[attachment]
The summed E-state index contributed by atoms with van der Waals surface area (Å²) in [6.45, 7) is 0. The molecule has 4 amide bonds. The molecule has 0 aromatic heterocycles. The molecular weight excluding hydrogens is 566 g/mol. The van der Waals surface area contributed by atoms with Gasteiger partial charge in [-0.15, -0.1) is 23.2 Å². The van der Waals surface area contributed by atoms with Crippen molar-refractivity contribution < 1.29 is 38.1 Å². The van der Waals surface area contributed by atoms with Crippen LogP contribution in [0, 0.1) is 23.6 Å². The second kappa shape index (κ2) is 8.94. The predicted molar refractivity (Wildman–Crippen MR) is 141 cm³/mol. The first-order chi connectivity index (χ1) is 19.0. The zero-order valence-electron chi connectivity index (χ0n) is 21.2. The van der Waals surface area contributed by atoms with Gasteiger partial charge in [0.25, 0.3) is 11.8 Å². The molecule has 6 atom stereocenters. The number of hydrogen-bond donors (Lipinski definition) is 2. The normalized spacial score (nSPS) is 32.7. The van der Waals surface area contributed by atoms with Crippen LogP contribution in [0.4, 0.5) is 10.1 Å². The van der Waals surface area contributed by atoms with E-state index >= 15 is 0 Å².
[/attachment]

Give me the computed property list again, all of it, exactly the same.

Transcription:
The summed E-state index contributed by atoms with van der Waals surface area (Å²) in [6.45, 7) is 0. The molecule has 4 amide bonds. The molecule has 0 aromatic heterocycles. The molecular weight excluding hydrogens is 566 g/mol. The van der Waals surface area contributed by atoms with Gasteiger partial charge in [-0.15, -0.1) is 23.2 Å². The van der Waals surface area contributed by atoms with Crippen molar-refractivity contribution < 1.29 is 38.1 Å². The van der Waals surface area contributed by atoms with Crippen LogP contribution in [0, 0.1) is 23.6 Å². The second kappa shape index (κ2) is 8.94. The predicted molar refractivity (Wildman–Crippen MR) is 141 cm³/mol. The first-order chi connectivity index (χ1) is 19.0. The zero-order valence-electron chi connectivity index (χ0n) is 21.2. The van der Waals surface area contributed by atoms with Gasteiger partial charge in [0.25, 0.3) is 11.8 Å². The molecule has 6 atom stereocenters. The number of hydrogen-bond donors (Lipinski definition) is 2. The normalized spacial score (nSPS) is 32.7. The van der Waals surface area contributed by atoms with Crippen LogP contribution in [0.4, 0.5) is 10.1 Å². The van der Waals surface area contributed by atoms with E-state index >= 15 is 0 Å².